The government’s announcement of a National Living Wage in this week’s budget leaves the Labour party ‘floundering’ says the Conservative leader of Trafford Council.
Councillor Sean Anstee has heralded the move for reducing low paid workers’ reliance on tax credits while Labour MP for Manchester Central Lucy Powell dismissed the chancellor’s move as a ‘sleight of hand’ that would leave Manchester workers out of pocket.
The Tories’ shock move into traditional Labour territory caught commentators from all sides by surprise and has prompted scepticism of the Chancellor’s motives from the left.
But Ms Powell told MM: “This isn’t a living wage. It’s George Osborne’s attempt to rebrand the minimum wage. The Chancellor wants to use his 11th hour conversion as a smokescreen to cover his raid on tax credits for working families.”
Powell’s view is echoed by North West TUC Regional Secretary Lynn Collins, who questions the basis on which the increase is calculated.
She said: “Let’s not call it something it isn’t – the Living Wage rate, set by the Living Wage Foundation and supported by Boris Johnson in London, is much higher (£7.85 in the UK and £9.15 in London), so the Chancellor’s plans are somewhat behind that curve.”
Councillor Anstee backed his party’s new-found commitment to the low-paid as part of a package of reforms designed to boost productivity and incentivise employment.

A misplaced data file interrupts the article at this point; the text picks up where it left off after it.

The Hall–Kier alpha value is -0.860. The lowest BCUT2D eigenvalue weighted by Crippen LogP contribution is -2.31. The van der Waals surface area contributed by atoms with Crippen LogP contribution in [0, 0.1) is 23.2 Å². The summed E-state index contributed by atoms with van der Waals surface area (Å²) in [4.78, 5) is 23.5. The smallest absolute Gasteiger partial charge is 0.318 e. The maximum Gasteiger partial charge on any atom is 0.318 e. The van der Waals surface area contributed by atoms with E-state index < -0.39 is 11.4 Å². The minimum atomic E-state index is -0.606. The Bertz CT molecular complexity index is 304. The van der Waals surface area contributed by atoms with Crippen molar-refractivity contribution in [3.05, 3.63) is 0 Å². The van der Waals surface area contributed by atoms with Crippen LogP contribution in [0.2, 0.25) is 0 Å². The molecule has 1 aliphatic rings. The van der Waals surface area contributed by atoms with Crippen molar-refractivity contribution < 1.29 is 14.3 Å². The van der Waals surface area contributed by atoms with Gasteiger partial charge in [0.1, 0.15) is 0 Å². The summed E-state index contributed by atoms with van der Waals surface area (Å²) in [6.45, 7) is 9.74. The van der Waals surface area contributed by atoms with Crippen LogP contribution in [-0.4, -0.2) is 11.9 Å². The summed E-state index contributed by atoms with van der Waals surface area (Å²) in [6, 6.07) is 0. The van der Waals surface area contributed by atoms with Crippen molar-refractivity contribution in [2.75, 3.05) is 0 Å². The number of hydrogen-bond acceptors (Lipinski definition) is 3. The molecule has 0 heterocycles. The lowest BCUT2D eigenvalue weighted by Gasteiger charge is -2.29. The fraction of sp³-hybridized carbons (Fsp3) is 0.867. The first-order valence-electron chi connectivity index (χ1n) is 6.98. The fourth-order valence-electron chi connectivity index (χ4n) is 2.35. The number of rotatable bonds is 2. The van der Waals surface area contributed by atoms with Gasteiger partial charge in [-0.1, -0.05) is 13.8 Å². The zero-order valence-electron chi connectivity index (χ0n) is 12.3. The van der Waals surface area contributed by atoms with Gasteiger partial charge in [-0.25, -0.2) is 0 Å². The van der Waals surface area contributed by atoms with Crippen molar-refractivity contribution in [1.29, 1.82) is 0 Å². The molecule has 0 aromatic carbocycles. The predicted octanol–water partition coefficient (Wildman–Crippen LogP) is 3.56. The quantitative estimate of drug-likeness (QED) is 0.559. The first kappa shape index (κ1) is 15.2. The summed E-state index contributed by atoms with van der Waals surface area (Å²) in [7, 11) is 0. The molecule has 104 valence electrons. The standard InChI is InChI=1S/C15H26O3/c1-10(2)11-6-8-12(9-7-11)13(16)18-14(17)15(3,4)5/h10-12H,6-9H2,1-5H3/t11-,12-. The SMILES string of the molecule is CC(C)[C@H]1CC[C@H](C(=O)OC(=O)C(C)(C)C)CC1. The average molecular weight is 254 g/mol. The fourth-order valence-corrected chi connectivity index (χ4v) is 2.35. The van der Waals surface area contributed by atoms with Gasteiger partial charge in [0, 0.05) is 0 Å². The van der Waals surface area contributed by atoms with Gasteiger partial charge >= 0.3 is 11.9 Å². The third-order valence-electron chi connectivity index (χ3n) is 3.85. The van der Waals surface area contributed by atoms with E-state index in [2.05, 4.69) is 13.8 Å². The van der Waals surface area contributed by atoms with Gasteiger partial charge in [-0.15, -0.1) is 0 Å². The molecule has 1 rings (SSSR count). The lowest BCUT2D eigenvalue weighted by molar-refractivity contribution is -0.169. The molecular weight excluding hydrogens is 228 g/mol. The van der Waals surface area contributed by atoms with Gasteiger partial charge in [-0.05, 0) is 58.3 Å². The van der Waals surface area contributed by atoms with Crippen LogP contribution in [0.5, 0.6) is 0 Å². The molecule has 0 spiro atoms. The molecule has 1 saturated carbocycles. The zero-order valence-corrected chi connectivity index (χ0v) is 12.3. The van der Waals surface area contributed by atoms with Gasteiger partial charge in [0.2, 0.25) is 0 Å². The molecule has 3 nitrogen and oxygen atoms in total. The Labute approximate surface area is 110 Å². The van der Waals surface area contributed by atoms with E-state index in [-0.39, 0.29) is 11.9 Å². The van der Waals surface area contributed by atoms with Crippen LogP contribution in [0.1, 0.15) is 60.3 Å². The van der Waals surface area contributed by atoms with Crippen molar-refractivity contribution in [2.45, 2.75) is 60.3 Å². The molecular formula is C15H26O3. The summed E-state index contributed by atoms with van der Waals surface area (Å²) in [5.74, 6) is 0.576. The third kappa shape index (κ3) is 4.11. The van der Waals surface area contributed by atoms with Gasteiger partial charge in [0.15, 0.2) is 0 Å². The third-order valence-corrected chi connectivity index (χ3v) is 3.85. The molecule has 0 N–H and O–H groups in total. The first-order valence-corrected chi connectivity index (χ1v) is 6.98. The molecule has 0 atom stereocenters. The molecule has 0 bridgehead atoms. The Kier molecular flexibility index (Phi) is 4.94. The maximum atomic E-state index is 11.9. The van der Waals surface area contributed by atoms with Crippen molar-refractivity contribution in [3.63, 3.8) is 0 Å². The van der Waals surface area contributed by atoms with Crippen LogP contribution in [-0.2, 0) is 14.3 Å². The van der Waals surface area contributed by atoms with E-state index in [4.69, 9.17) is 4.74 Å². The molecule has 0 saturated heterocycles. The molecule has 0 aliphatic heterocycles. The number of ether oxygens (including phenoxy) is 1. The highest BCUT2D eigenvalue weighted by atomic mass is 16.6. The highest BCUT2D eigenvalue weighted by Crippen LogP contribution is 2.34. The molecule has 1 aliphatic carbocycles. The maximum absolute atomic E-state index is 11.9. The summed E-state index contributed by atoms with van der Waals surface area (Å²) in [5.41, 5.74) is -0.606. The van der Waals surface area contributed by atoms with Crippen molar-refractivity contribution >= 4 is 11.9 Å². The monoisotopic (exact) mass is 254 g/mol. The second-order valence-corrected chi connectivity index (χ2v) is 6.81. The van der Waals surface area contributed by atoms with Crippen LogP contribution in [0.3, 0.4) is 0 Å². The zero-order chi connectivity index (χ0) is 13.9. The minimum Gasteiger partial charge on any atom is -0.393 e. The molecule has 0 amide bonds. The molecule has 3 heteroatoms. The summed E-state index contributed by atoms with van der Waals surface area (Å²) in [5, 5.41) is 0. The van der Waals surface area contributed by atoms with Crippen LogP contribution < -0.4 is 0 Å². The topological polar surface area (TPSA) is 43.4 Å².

He said: “It is a recognition that if you are to move from an economy where people are working, but their income is topped up by the state, then you need to shift the balance to higher wages and allow companies to afford that through lower business taxes.
“It is the right budget for Greater Manchester, with its focus on moving from a dependency on benefits and high taxes to a more aspirational society where people can keep more of the money they earn through lower taxes, as well as earning more through higher wages.”
Other measures announced in the budget include a public sector pay cap that will see increases capped at 1% for the next four years.
Ms Collins told MM: “The government can talk of a pay rise for Britain; they just don’t want to mention the workers they employ won’t share in this. A 1% rise in each of the next four years, on top of the same cap in each of the last five years, will leave millions of workers worse off.”
When asked what he would say to constituents in the public sector who will see pay rises capped, Cllr Anstee said: “You can only have strong and sustainable public services if we have a strong economy.
“If you look at all changes together, a strong economy should be able to manage inflation and interest rates, which when taken alongside the increases in the personal tax allowance will help to mitigate a lower increase.”
The National Living Wage will be introduced from April 2016 at a rate of £7.20 an hour for the over 25s, rising to £9 an hour by 2020.